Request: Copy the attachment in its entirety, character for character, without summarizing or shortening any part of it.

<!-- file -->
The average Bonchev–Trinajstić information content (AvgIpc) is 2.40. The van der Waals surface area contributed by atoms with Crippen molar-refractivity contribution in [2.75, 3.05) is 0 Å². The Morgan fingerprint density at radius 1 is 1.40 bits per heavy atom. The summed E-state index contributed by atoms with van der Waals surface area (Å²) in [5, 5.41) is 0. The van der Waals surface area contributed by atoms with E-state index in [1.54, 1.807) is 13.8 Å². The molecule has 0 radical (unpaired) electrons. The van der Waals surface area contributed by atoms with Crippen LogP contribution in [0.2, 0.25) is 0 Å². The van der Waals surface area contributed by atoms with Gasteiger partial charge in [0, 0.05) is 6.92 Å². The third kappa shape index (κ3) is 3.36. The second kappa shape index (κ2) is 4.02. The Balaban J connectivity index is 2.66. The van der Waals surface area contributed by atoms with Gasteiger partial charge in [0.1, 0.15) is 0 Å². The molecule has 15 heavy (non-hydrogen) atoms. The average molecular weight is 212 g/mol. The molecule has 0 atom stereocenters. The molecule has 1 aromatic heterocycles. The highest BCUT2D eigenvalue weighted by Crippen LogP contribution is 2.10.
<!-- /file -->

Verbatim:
The average Bonchev–Trinajstić information content (AvgIpc) is 2.40. The van der Waals surface area contributed by atoms with Crippen molar-refractivity contribution in [2.75, 3.05) is 0 Å². The Morgan fingerprint density at radius 1 is 1.40 bits per heavy atom. The summed E-state index contributed by atoms with van der Waals surface area (Å²) in [5, 5.41) is 0. The van der Waals surface area contributed by atoms with E-state index in [1.54, 1.807) is 13.8 Å². The molecule has 0 radical (unpaired) electrons. The van der Waals surface area contributed by atoms with Crippen LogP contribution in [0.2, 0.25) is 0 Å². The van der Waals surface area contributed by atoms with Gasteiger partial charge in [0, 0.05) is 6.92 Å². The third kappa shape index (κ3) is 3.36. The second kappa shape index (κ2) is 4.02. The Balaban J connectivity index is 2.66. The van der Waals surface area contributed by atoms with Gasteiger partial charge in [0.1, 0.15) is 0 Å². The molecule has 15 heavy (non-hydrogen) atoms. The average molecular weight is 212 g/mol. The molecule has 0 atom stereocenters. The molecule has 1 aromatic heterocycles. The highest BCUT2D eigenvalue weighted by Crippen LogP contribution is 2.10.